Johnny Damon

Johnny Damon makes his Hall of Fame case

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There aren’t many players who would willingly cite their own statistics in advocating their Hall of Fame case. But there aren’t many players like Johnny Damon.

Tyler Kepner of the New York Times asked Damon whether he feels he’s worthy of Cooperstown prior to Friday’s game:

“Yeah,” he responded. “I think even if you look at my numbers now, how high I am on the runs list, how high I am on the doubles list, and you also have to take into account the ballparks that I’ve played in. I’ve played in some pretty tough ones for left-handers. If I played in Yankee Stadium my whole career, my 230 home runs turn into 300, easy.”

Damon also said that “being a clean player” should further his case, though he wouldn’t necessarily shut all of the accused steroid users out of Cooperstown.

“It’s a tough question,” he said. “But I would say not ahead of a guy like me. Or, their numbers have to be far above.”

For the record, Damon entered Sunday’s game 56th all-time with 2,730 hits, 34th all-time with 1,647 runs scored and 43rd all-time with 517 doubles. He’s also 68th all-time in steals with 404 and 65th all-time in times on base.

The negatives are pretty obvious, too. Damon’s Hall of Fame case is largely a product of his durability and longevity. He’s made just two All-Star teams. He’s finished in the top 10 of his league in batting average just twice (10th in 2000, fourth in 2005). He’s never finished in the top of his league in on-base percentage, slugging, homers or RBI. His high MVP finish was 13th place in 2005.

Damon also probably won’t get much credit for his defense even though he spent the first half of his career as a pretty good center fielder.

Realistically, Damon has to get those 270 hits he needs for 3,000 in order to have a shot at the Hall of Fame. Even then, there’s going to be quite a bit of resistance to his case, simply because he was never viewed as one of his league’s best players at any point of his career.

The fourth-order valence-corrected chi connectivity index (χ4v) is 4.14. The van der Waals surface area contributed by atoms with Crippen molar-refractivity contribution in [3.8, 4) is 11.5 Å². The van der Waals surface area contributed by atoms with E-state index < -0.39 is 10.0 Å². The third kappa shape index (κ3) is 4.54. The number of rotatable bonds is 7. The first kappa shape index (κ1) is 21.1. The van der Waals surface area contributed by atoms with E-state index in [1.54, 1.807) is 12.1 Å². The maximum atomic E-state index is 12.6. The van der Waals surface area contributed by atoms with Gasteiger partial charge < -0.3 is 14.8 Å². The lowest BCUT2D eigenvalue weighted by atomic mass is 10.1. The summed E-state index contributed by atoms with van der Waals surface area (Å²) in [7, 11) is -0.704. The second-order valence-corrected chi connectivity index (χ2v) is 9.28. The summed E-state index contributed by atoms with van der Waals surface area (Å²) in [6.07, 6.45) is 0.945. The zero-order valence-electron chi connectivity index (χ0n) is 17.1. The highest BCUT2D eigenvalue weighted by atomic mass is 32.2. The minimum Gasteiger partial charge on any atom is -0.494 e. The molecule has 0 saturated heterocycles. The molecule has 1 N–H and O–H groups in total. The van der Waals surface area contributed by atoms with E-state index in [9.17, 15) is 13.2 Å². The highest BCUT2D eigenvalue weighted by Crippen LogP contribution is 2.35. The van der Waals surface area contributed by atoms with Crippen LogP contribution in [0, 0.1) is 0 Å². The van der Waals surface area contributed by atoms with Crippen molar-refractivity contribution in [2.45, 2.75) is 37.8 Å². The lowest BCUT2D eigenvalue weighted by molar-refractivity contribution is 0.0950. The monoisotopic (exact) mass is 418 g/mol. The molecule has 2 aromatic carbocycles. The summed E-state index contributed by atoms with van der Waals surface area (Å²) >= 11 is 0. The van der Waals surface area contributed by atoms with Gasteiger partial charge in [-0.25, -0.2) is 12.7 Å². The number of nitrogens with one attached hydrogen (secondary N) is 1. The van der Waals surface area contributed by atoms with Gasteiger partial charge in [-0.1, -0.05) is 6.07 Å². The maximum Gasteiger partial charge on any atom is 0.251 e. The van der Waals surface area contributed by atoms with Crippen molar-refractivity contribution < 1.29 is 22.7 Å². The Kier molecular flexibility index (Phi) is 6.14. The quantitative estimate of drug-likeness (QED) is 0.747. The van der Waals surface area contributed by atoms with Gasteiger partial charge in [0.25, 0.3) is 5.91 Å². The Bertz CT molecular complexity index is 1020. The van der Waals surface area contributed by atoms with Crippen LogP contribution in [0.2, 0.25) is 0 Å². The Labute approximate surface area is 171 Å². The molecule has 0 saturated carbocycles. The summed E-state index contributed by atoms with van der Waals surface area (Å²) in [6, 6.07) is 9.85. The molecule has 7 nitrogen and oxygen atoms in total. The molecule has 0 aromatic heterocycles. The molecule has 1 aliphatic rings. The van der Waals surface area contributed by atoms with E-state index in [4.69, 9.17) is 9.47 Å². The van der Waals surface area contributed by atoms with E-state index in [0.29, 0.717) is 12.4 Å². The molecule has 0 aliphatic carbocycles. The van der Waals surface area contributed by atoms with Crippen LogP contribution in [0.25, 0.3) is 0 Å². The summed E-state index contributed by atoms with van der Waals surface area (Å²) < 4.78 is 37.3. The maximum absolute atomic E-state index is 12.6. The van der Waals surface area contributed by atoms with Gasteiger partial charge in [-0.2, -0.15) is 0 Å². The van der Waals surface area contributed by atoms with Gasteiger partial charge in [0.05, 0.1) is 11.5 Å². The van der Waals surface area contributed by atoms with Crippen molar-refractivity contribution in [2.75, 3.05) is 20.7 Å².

Video: Jarrod Dyson becomes the first in Marlins Park history to rob a home run

SURPRISE, AZ - FEBRUARY 25:  Jarrod Dyson #1 of the Kansas City Royals poses for a portrait during spring training photo day at Surprise Stadium on February 25, 2016 in Surprise, Arizona.  (Photo by Christian Petersen/Getty Images)
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Marlins Park has been around since 2012, but coming into Thursday’s action, the ballpark hadn’t seen any player rob a home run. Royals outfielder Jarrod Dyson changed that in Thursday night’s series finale in Miami.

Christian Yelich smoked a 1-2 slider that Edinson Volquez left up in the zone, hitting what looked like a solo home run to straightaway center field. Dyson gave chase, timed his leap, and snagged the ball in spectacular fashion to save a run on Volquez’s behalf.

The Statcast numbers are pretty impressive:

Indeed, Dyson’s snag is the first home run robbery at Marlins Park, according to ESPN Stats & Info.

Mets are considering pushing back Jacob deGrom’s next start

SAN FRANCISCO, CA - AUGUST 18: Jacob deGrom #48 of the New York Mets pitches against the San Francisco Giants during the first inning at AT&T Park on August 18, 2016 in San Francisco, California.  (Photo by Jason O. Watson/Getty Images)
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The Mets are concerned with starter Jacob deGrom and are considering pushing back his next start, MLB.com’s Anthony DiComo reports. The club thinks the right-hander is fatigued.

deGrom, 28, has had another strong season, currently standing with a 2.96 ERA and a 137/32 K/BB ratio in 143 innings. However, he’s battled command issues in his last two starts. Against the Giants and Cardinals, he gave up a combined 13 earned runs on 25 hits and three walks with eight strikeouts in nine and two-thirds innings.

The Mets are already without Steven Matz, Zach Wheeler, Matt Harvey, and Jon Niese. deGrom’s recent bout is just the latest in what has been a season-long starting pitching struggle for the club. Nevertheless, only the Cubs (2.85) and Nationals (3.57) have posted a better aggregate starting pitching ERA than the Mets’ 3.66.